Written by Evan Myers, News Editor
In 2011, freshman AJ Calhoun ‘15 felt that Furman was “having a crucial moment in its history,” and he wanted to make his mark. At the time, Calhoun and his fellow first-year friends, Jeff Dye ‘15 and Will Besley ‘15, were running the Paladin Network (Furman’s student TV station) and WPLS Radio (Furman’s radio network). Together, they envisioned uniting Furman’s student media organizations under one roof. “There was not enough interest to run all of these things separately,” recounted Calhoun, “but we thought they could be run well together.” With the hope of improving public discourse and making Furman “a more engaging place to go to school,” they put their plan into action.
Things did not work out as they hoped. To unite the student media organizations, Calhoun, Dye, and Besley needed unanimous approval from all parties involved. The Paladin Network, WPLS Radio, The Paladin, and The Bonhomie (Furman’s yearbook), were all on board, but The Echo was not. Disheartened but not done yet, Calhoun—who believes “most good things come from a pivot”—and his friends funneled their passion into starting a non-structured, student-led organization that would channel funds to student projects, incite innovation in Furman’s student body, and empower Furman students to make the University a more connected, creative, and fun place to go to school by giving them the space and resources to make their ideas come to life.
This effort culminated in 2013 with the formation of the Furman Creative Collaborative (FCC). Katherine Boda ‘16, who helped Calhoun bring TEDx to campus in 2014 and now works in Furman’s Office for Innovation and Entrepreneurship, said that “FCC is a group that inspires creativity and innovation and the role of these things in a liberal arts education.” In practice, FCC “bridges a gap between the intellectual life of campus and the student experience… [it] puts the kind of stuff you might encounter in class in more innovative formats like provocative public talks and podcasts, post-it boards, and weird events that get students talking,” said faculty sponsor Brandon Inabinet, Ph.D. Known now for hosting TEDx and Innovation Hour, Inabinet said that FCC also needs to “keep feeding the quirky Primal Screams, Post-It spaces in the library… that will help keep the vision of the founders around even as we continue to steal headlines for innovation.”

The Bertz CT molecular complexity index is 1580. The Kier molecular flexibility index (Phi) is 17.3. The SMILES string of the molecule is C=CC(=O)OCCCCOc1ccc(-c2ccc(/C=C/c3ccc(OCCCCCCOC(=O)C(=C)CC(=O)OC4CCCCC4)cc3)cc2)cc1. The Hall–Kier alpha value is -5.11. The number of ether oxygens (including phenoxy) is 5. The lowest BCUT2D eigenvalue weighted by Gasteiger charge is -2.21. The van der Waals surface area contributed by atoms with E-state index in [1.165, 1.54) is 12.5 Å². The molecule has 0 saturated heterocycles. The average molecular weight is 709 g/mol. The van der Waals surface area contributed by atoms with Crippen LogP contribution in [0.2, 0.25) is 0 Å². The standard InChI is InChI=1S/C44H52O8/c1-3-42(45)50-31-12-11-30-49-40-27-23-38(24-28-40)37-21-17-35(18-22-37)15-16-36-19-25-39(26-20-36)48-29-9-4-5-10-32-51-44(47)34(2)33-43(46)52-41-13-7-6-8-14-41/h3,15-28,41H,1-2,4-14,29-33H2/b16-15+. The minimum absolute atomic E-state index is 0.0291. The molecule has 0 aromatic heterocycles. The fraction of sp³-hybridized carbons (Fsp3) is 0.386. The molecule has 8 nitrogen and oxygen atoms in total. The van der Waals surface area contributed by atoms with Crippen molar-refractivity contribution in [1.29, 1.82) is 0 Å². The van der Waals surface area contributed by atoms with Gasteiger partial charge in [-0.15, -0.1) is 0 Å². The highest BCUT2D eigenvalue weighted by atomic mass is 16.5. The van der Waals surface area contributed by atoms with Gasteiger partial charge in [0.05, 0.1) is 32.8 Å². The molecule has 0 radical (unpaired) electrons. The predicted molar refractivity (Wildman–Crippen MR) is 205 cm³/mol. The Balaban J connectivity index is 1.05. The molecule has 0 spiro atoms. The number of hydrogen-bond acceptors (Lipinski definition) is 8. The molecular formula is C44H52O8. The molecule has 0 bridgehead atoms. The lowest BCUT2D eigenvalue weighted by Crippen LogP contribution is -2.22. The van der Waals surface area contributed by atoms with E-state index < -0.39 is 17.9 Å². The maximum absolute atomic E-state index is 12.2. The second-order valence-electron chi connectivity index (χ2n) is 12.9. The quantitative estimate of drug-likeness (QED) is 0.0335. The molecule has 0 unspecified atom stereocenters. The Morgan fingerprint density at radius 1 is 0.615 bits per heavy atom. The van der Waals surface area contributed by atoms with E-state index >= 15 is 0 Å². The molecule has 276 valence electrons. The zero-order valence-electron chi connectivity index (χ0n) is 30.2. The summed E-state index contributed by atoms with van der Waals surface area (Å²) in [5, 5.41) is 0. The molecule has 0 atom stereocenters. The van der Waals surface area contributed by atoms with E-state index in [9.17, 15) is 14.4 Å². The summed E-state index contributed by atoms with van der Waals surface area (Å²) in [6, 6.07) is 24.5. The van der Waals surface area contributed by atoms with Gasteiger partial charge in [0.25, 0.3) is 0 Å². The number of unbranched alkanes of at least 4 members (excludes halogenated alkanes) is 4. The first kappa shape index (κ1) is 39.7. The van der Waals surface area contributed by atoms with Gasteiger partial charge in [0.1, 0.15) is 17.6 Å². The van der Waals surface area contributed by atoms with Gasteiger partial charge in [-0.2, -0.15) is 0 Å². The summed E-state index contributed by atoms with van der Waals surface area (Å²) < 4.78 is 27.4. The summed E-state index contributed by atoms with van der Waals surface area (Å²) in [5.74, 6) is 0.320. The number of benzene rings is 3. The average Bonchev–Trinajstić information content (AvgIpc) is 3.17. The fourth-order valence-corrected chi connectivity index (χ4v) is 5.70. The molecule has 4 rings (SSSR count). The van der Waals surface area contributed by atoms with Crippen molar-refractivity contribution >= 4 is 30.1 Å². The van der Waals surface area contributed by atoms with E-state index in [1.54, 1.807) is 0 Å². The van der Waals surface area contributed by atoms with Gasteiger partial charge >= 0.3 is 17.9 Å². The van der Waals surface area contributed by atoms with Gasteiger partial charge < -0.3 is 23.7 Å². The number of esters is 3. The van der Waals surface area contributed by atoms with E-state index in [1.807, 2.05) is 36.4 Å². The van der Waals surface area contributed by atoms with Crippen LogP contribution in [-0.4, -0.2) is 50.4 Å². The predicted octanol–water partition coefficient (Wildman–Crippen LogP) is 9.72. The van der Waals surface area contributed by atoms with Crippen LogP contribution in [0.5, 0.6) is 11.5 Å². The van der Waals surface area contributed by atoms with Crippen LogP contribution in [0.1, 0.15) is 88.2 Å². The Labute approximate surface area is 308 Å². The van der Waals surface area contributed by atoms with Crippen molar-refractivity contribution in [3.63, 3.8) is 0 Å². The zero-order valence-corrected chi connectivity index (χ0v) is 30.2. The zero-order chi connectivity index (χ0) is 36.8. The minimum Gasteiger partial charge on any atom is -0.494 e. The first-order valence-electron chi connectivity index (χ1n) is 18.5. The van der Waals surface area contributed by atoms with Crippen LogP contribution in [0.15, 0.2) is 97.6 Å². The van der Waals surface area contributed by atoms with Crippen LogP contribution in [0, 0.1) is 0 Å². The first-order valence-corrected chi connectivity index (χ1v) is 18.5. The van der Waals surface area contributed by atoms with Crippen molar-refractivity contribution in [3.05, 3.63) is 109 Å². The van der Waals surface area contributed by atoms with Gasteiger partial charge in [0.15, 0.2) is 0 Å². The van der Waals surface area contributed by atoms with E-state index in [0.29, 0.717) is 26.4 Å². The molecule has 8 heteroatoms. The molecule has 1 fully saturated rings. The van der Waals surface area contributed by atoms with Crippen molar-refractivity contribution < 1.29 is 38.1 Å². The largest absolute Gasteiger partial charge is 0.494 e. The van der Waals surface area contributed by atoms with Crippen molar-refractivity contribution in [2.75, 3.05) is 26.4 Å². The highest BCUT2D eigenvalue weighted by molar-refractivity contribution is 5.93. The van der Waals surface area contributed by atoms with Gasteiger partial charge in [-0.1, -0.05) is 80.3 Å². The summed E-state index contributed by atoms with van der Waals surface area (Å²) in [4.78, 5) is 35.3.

It seems that in starting FCC, Calhoun and his colleagues made an impact and left a legacy. Today, their work lives on not only in the organization they started, but also in Furman’s administration’s emphasis on campus innovation. Started in the fall of 2018, the Office of Innovation and Entrepreneurship led by Executive Director Anthony Herrera spearheads Furman’s efforts. Their programs, including the Summer Business & Entrepreneurship Boot Camp and the new pitch competition (coming this spring), are designed to “develop talent, create and grow the Furman Entrepreneurial Ecosystem, as well as partner and contribute to the Regional Entrepreneurial Ecosystem,” said Herrera. The immediate success of this program was reflected in Furman’s ranking as the fifth most innovative National Liberal Arts Colleges in the country.
The landscape of campus innovation at Furman has changed significantly since Calhoun noticed that there was “nothing besides FUSAB to foster creativity and provide a space for students to do their own thing, especially for students who are independent [not affiliated with Greek life].” Now, FCC—Calhoun’s own brainchild—and Herrera’s Office of Innovation and Entrepreneurship have begun to fill the void. However, one aspect of Calhoun’s original vision remains remarkably unfulfilled. Furman’s student media is still not united. As in 2011, the Paladin Network, WPLS Radio, The Paladin, The Bonhomie, and The Echo operate on their own, if at all. Calhoun continues to hope this will change, saying “if we can’t foster a robust public discourse in our student body, it doesn’t matter how shiny the admissions brochures are.”